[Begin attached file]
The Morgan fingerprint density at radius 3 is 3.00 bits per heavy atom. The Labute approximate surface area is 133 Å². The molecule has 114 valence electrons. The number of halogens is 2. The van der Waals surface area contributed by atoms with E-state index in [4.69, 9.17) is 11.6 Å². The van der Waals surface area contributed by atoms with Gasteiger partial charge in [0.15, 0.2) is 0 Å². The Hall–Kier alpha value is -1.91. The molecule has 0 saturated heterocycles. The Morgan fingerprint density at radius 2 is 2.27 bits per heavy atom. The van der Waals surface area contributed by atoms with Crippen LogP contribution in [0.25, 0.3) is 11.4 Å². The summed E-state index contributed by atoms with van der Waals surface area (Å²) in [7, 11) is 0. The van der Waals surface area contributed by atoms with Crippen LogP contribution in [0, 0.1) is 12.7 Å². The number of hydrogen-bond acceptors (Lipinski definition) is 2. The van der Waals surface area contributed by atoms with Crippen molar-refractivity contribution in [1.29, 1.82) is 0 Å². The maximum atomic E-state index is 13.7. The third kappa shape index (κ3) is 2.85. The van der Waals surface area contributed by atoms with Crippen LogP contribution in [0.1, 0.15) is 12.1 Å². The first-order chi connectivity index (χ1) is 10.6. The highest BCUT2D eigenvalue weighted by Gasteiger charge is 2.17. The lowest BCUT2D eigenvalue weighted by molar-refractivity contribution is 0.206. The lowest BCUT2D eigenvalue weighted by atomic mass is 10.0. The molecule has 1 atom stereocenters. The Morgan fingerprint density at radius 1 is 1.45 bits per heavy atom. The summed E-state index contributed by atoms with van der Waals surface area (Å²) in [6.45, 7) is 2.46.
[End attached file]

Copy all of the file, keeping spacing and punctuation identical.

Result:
The Morgan fingerprint density at radius 3 is 3.00 bits per heavy atom. The Labute approximate surface area is 133 Å². The molecule has 114 valence electrons. The number of halogens is 2. The van der Waals surface area contributed by atoms with E-state index in [4.69, 9.17) is 11.6 Å². The van der Waals surface area contributed by atoms with Gasteiger partial charge in [0.15, 0.2) is 0 Å². The Hall–Kier alpha value is -1.91. The molecule has 0 saturated heterocycles. The Morgan fingerprint density at radius 2 is 2.27 bits per heavy atom. The van der Waals surface area contributed by atoms with Crippen LogP contribution in [0.25, 0.3) is 11.4 Å². The summed E-state index contributed by atoms with van der Waals surface area (Å²) in [7, 11) is 0. The van der Waals surface area contributed by atoms with Crippen LogP contribution in [0, 0.1) is 12.7 Å². The number of hydrogen-bond acceptors (Lipinski definition) is 2. The van der Waals surface area contributed by atoms with Crippen molar-refractivity contribution in [1.29, 1.82) is 0 Å². The maximum atomic E-state index is 13.7. The third kappa shape index (κ3) is 2.85. The van der Waals surface area contributed by atoms with Crippen LogP contribution in [0.1, 0.15) is 12.1 Å². The first-order chi connectivity index (χ1) is 10.6. The highest BCUT2D eigenvalue weighted by Gasteiger charge is 2.17. The lowest BCUT2D eigenvalue weighted by molar-refractivity contribution is 0.206. The lowest BCUT2D eigenvalue weighted by atomic mass is 10.0. The molecule has 1 atom stereocenters. The Morgan fingerprint density at radius 1 is 1.45 bits per heavy atom. The summed E-state index contributed by atoms with van der Waals surface area (Å²) in [6.45, 7) is 2.46.